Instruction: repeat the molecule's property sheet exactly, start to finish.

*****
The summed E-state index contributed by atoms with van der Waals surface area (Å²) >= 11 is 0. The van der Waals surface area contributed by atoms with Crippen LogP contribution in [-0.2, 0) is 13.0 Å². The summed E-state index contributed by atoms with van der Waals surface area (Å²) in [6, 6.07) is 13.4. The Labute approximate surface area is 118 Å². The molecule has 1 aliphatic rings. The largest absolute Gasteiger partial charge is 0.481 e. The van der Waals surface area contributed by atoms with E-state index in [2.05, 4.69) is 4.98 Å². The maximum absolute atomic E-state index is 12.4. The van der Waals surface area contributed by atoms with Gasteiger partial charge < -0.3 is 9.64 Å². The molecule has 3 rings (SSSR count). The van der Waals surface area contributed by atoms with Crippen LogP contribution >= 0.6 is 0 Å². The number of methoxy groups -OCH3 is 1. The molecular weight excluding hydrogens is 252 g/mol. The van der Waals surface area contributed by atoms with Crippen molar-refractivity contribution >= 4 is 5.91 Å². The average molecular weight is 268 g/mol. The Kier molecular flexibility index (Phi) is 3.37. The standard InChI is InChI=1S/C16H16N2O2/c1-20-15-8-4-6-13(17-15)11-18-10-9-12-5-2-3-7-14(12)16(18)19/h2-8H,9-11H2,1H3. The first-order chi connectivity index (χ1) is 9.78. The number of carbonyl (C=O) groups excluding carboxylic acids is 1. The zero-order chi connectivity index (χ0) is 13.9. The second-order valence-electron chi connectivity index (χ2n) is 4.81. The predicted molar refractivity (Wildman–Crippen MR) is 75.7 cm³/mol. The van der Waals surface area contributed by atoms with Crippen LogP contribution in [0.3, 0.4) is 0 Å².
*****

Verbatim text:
The summed E-state index contributed by atoms with van der Waals surface area (Å²) >= 11 is 0. The van der Waals surface area contributed by atoms with Crippen LogP contribution in [-0.2, 0) is 13.0 Å². The summed E-state index contributed by atoms with van der Waals surface area (Å²) in [6, 6.07) is 13.4. The Labute approximate surface area is 118 Å². The molecule has 1 aliphatic rings. The largest absolute Gasteiger partial charge is 0.481 e. The van der Waals surface area contributed by atoms with E-state index in [2.05, 4.69) is 4.98 Å². The maximum absolute atomic E-state index is 12.4. The van der Waals surface area contributed by atoms with Gasteiger partial charge < -0.3 is 9.64 Å². The molecule has 3 rings (SSSR count). The van der Waals surface area contributed by atoms with Crippen LogP contribution >= 0.6 is 0 Å². The number of methoxy groups -OCH3 is 1. The molecular weight excluding hydrogens is 252 g/mol. The van der Waals surface area contributed by atoms with Crippen molar-refractivity contribution >= 4 is 5.91 Å². The average molecular weight is 268 g/mol. The Kier molecular flexibility index (Phi) is 3.37. The standard InChI is InChI=1S/C16H16N2O2/c1-20-15-8-4-6-13(17-15)11-18-10-9-12-5-2-3-7-14(12)16(18)19/h2-8H,9-11H2,1H3. The first-order chi connectivity index (χ1) is 9.78. The number of carbonyl (C=O) groups excluding carboxylic acids is 1. The zero-order chi connectivity index (χ0) is 13.9. The second-order valence-electron chi connectivity index (χ2n) is 4.81. The predicted molar refractivity (Wildman–Crippen MR) is 75.7 cm³/mol. The van der Waals surface area contributed by atoms with Crippen LogP contribution in [0.3, 0.4) is 0 Å².